Canadian Prime Minister Stephen Harper came under attack from his two main rivals over pipelines and the economy as they sought to stake their claim for power in the first debate ahead of the Oct. 19 vote.
The debate Thursday in Toronto underscored the three-way logjam in the campaign, with each leader being grilled for specifics on topics such as energy, national unity, terrorism and the Senate. The economy, however, continues to hold center stage in the campaign.
New Democratic Party Leader Tom Mulcair and Justin Trudeau of the Liberals accused Harper of failing to win public backing for the construction of energy infrastructure, while faulting the incumbent Conservative leader for his recent string of deficits and the nation’s current economic slump.
“Honestly Mr. Harper, we really can’t afford another four years of you,” Mulcair said.
The debate came amid a backdrop that includes shrinking output, a weakening currency and two Bank of Canada rate cuts to spur growth. Harper blamed lower oil prices and global weakness for the slump, claiming the economy will soon recover.
Opposition proposals “would kill jobs and they would hurt our economy,” the prime minister said.
The NDP leader, who entered the campaign as frontrunner in the polls, appeared to score a concession from Harper early on. Canada is “one month away from a technical definition of a recession but according to a lot of observers we are already in a recession,” Mulcair said.
“I’m not denying that,” Harper replied.
All party leaders, including the Green Party’s Elizabeth May, sought to use the debate to promote their own platforms and campaign narratives.
For Trudeau, that includes a pledge to fund new middle-class tax cuts by raising rates for high-income earners. Mulcair said he would pay for his campaign pledges by increasing corporate taxes “slightly.” Harper warned changing government would only undermine the nation’s economy.
The debate was hosted by Maclean’s magazine, which partnered with Facebook to track user reaction to the debate. The social-media organization found the economy was the most discussed issue and Harper was the most discussed leader, followed by Trudeau, May and Mulcair.
Facebook’s data showed Mulcair was least-discussed despite being ahead or tied for the lead in most recent opinion polls. National averages compiled Aug. 2 by polling aggregator ThreeHundredEight.com show the NDP with 33.2 percent of the vote, ahead of the the Conservatives at 31.6 percent and the Liberals at 25.6 percent.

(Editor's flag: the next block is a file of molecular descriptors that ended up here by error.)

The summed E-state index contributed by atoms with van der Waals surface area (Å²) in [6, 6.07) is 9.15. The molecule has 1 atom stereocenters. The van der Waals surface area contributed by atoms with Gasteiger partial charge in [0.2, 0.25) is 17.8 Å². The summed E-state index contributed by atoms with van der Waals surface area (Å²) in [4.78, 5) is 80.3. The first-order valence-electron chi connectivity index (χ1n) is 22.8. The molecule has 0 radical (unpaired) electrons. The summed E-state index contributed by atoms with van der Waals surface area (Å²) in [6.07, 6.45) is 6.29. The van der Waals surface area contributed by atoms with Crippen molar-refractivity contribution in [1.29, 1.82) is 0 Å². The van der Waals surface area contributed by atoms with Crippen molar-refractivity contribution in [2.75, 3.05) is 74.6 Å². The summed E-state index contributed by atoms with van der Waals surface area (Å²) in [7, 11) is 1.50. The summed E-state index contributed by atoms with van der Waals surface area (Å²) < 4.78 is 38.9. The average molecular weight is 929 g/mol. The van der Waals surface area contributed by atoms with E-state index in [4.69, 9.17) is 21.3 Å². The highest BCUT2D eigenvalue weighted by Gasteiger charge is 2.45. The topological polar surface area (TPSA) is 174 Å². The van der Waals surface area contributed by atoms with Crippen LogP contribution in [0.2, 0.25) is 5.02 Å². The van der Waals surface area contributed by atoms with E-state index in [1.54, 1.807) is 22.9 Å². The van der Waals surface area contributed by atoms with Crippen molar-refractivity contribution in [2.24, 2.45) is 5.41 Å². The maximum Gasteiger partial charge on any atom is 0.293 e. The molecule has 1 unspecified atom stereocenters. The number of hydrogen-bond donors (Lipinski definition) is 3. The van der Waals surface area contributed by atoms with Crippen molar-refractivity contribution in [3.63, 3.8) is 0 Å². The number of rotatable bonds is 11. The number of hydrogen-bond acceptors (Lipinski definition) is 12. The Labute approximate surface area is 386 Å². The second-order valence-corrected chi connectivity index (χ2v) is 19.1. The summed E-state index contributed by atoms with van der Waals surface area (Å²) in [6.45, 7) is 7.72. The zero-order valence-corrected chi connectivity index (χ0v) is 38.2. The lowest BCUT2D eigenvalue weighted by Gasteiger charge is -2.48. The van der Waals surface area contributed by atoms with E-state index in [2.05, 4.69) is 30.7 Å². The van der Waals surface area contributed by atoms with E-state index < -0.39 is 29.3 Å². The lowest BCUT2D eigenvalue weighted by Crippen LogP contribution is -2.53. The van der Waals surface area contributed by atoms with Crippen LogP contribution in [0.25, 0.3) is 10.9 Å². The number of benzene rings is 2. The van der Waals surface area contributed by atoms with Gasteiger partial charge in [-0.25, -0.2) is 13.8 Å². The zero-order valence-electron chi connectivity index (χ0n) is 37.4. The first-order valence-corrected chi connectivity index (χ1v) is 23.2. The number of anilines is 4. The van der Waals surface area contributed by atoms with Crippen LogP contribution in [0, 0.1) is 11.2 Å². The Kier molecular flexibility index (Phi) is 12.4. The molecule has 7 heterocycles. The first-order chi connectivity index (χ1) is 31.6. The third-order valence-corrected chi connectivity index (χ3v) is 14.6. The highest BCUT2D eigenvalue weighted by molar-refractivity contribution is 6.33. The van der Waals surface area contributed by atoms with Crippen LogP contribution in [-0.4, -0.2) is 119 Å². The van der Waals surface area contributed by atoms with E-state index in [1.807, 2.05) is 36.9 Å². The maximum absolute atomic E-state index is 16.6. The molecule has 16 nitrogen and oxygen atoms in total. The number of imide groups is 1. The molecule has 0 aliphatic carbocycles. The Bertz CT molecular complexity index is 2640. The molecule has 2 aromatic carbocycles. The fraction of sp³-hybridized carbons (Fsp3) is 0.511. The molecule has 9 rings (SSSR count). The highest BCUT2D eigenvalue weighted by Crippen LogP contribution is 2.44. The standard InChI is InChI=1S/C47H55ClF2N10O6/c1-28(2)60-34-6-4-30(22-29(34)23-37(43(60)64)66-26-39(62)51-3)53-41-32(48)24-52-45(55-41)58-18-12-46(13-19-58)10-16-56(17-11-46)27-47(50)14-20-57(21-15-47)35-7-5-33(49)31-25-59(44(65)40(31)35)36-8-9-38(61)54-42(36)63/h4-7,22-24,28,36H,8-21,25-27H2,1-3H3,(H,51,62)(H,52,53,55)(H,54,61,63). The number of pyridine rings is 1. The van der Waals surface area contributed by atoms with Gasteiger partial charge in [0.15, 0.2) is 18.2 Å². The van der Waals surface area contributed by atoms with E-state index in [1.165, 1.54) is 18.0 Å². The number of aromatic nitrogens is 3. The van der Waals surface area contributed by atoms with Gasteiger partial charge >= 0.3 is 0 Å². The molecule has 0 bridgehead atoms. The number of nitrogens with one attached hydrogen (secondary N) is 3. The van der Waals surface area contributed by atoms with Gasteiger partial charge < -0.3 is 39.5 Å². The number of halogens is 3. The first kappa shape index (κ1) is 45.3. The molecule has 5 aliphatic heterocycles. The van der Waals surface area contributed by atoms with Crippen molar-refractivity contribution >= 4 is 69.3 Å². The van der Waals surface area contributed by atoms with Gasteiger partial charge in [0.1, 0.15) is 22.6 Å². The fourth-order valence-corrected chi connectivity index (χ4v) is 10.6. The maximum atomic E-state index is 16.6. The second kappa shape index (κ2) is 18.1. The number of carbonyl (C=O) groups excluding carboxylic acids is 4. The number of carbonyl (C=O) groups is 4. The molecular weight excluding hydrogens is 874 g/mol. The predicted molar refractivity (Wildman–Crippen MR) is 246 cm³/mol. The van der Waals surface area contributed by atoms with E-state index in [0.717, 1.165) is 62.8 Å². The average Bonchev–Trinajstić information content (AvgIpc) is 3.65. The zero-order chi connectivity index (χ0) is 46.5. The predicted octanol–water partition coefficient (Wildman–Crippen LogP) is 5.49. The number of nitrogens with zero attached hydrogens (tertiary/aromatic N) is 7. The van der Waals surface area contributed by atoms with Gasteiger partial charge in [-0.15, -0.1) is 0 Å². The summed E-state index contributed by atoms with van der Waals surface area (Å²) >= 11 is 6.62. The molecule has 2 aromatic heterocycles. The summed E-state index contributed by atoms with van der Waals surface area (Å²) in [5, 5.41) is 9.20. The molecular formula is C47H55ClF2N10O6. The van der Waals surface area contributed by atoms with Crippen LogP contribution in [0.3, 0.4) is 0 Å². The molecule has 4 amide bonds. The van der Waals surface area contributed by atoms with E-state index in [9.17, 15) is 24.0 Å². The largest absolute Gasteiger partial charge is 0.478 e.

The leaders spent more than 20 minutes debating energy policy, with Trudeau criticizing Harper for failing to win U.S. approval for TransCanada Corp.’s Keystone XL pipeline.
“Mr. Harper has turned the oil sands into a scapegoat around the world for climate change,” Trudeau said, “and he’s put a big target on our oil sands.”
Harper said U.S. President Barack Obama never requested Canada take steps on climate change in exchange for Keystone approval, and reiterated a future president will eventually approve the pipeline. He called a price on carbon “a front” designed to raise government revenue.
Mulcair, meanwhile, dodged questions on which pipeline projects he supports and opposes, instead saying Harper has gutted environmental laws. Harper fired back saying the NDP only pays lip service to pipeline projects.
“That is the record of the NDP,” Harper said. “They’re always for projects until they actually face one, then they’re against it.”
Mulcair confirmed his party’s plan to increase corporate taxes, though continued to avoid saying by how much. “Canadians are paying their fair share. Canada’s largest corporations are not paying their fair share, and yes, we as the NDP would bring up their taxes slightly,” he said.
The parties sparred at length on the issue of sovereignty for Quebec, the heart of French-speaking Canada where previous referendums on separation have failed.
Mulcair demanded Trudeau say what share of Quebeckers would need to support separation for it to proceed. Trudeau demurred, saying he’d follow guidance of the Supreme Court, while Harper said no Canadian wants to have another debate on the topic.
Canada’s scandal-plagued Senate provided flashpoints, with Harper at one point conceding he had urged his senators to vote down a particular law passed in the elected House of Commons. Mulcair, who favors abolishing the upper legislative house, reiterated if elected he would “put an end to this mess once and for all.”
With polls showing voters want change, one key issue dividing Mulcair and Trudeau as the best alternative to Harper was an anti-terrorism law, C-51, passed by the Conservatives in the aftermath of a Parliament Hill shooting last fall. Mulcair opposes the law, while Trudeau supports some parts but has planned to change others.
Trudeau acknowledged that “perhaps I was naive” in presenting the Liberal position, but said the party is the only one balancing the need for national security and civil liberties.
Jane Shapiro, head of the crisis communications and issues management practice at Hill+Knowlton Canada, a consulting firm, said Trudeau “proved that he’s in it, that he deserves to be in it, and that was the question that was most on peoples minds.” While Trudeau entered the debate with low expectations, “he exceeded that moderate expectation.”
Speaking to reporters afterward, May said she hoped she demonstrated the Green Party was “not a one issue party.” The Greens entered the election with two lawmakers, short of official party status in Parliament.
Harper was the only leader to not speak to reporters afterward.